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'Empire of Light' Film Review

'Empire of Light' aspires to be a film about the love of cinema, couched in a dysfunctional love story. However, the Empire Theatre is just a place where the characters’ drama is centered.
[L-R] Micheal Ward as Stephen and Olivia Colman as Hilary in the film EMPIRE OF LIGHT. Courtesy of Searchlight Pictures.

[L-R] Micheal Ward as Stephen and Olivia Colman as Hilary in the film EMPIRE OF LIGHT. Courtesy of Searchlight Pictures.

Sam Mendes's Empire of Light opens in the empty Empire Theatre, flecks of natural light giving the impression that the hazy confines are haunted. Then manager Hilary, played by the simmering Olivia Colman, enters the spot, getting the rhythm of the routine of this sacred cinema space going. One of the archways has the Shakespeare quote, "Find where light in darkness lies." And, as we discover, Hilary is constantly fighting through the darkness. The problem is the film is just as splintered as Hilary’s outlook. Instead of embracing one central idea, the film tries to incorporate too many issues that need to be independently explored.

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The love story is forced and ludicrous. Handsome young Stephen, played by a quietly sensitive Michael Ward, finds his light in the darkness by initially developing a sexual relationship with the troubled Hilary. The platonic friendship they forge floats through the movie like a beam of sunlight and is much stronger and more believable than their carnal tête-à-têtes.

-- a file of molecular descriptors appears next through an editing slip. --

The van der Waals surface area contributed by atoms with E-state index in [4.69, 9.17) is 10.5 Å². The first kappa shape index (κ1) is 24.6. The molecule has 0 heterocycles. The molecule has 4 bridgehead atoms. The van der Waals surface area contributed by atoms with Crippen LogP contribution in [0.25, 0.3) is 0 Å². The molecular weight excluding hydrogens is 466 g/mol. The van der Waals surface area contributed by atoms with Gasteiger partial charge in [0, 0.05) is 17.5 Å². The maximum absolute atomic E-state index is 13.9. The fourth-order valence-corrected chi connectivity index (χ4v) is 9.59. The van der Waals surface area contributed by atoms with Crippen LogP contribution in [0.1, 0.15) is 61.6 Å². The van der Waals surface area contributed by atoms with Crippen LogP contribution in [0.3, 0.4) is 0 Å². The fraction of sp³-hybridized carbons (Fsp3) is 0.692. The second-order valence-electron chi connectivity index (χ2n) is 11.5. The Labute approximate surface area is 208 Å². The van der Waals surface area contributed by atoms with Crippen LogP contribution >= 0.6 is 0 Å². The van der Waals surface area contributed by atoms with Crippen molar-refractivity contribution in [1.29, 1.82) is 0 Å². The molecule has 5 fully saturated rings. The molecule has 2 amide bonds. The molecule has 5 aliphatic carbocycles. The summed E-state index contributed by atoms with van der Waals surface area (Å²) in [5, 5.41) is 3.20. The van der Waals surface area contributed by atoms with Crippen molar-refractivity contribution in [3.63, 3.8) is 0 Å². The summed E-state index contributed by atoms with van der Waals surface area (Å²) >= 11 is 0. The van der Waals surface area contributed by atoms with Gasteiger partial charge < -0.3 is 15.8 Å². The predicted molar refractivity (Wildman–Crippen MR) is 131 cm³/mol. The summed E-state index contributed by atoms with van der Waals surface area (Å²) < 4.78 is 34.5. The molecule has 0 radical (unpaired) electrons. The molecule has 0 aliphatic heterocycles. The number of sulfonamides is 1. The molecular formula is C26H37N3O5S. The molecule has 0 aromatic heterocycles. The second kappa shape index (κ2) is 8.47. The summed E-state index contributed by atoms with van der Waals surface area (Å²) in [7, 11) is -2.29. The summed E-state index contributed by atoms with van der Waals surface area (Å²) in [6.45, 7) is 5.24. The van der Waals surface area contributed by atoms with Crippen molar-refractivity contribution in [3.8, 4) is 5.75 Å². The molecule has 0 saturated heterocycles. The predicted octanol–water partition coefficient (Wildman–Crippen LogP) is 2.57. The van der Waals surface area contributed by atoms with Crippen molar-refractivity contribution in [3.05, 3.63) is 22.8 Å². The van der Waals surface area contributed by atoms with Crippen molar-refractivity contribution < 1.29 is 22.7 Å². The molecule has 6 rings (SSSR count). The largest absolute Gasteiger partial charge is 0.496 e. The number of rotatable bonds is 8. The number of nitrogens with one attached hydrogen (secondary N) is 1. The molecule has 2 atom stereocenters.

Another subplot is the racism Stephen faces as a Black man and immigrant in the U.K. The story is set in the early 1980s when skinheads were on the rise and prowl in England. Despite understanding the social climate, Stephen seems oblivious to putting himself in harm’s way as long as he can work with his Empire family and be with Hilary. The British Empire was a pseudo beacon of light to East Indians, West Indians, and Africans wishing to improve their economic conditions. Stephen and his mother symbolize the price paid for assimilating into a colonizer nation.

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Empire of Light aspires to be a film about the love of cinema, couched in a dysfunctional love story. However, the Empire Theatre is just a place where the characters’ drama is centered. There’s no paean to the art of cinema like in Cinema Paradiso (1988). In that movie, the love for cinema is intrinsically linked to the love for life. Empire of Light embraces the need for human connection, with the cinema just being an avenue of escape from the harsh realities of life. While there are some heartrending, unsettling moments in the film and Olivia Colman gives an outstanding performance, the sum of the film isn’t greater than its parts.

 Olivia Colman as Hilary in the film EMPIRE OF LIGHT. Courtesy of Searchlight Pictures.

 Olivia Colman as Hilary in the film EMPIRE OF LIGHT. Courtesy of Searchlight Pictures.

One of the best aspects of the film is the lush score by Trent Reznor and Atticus Ross, which crests in and out of scenes like an emotional wave. Roger Deakins’ sumptuous cinematography highlights the fluctuating tones of the story and makes the English seaside town a marvel.

With a cast that also includes Colin Firth, Ron Cook, Toby Jones, and Tanya Moodie, Empire of Light will be released by Searchlight Pictures in theaters on December 9, 2022. 


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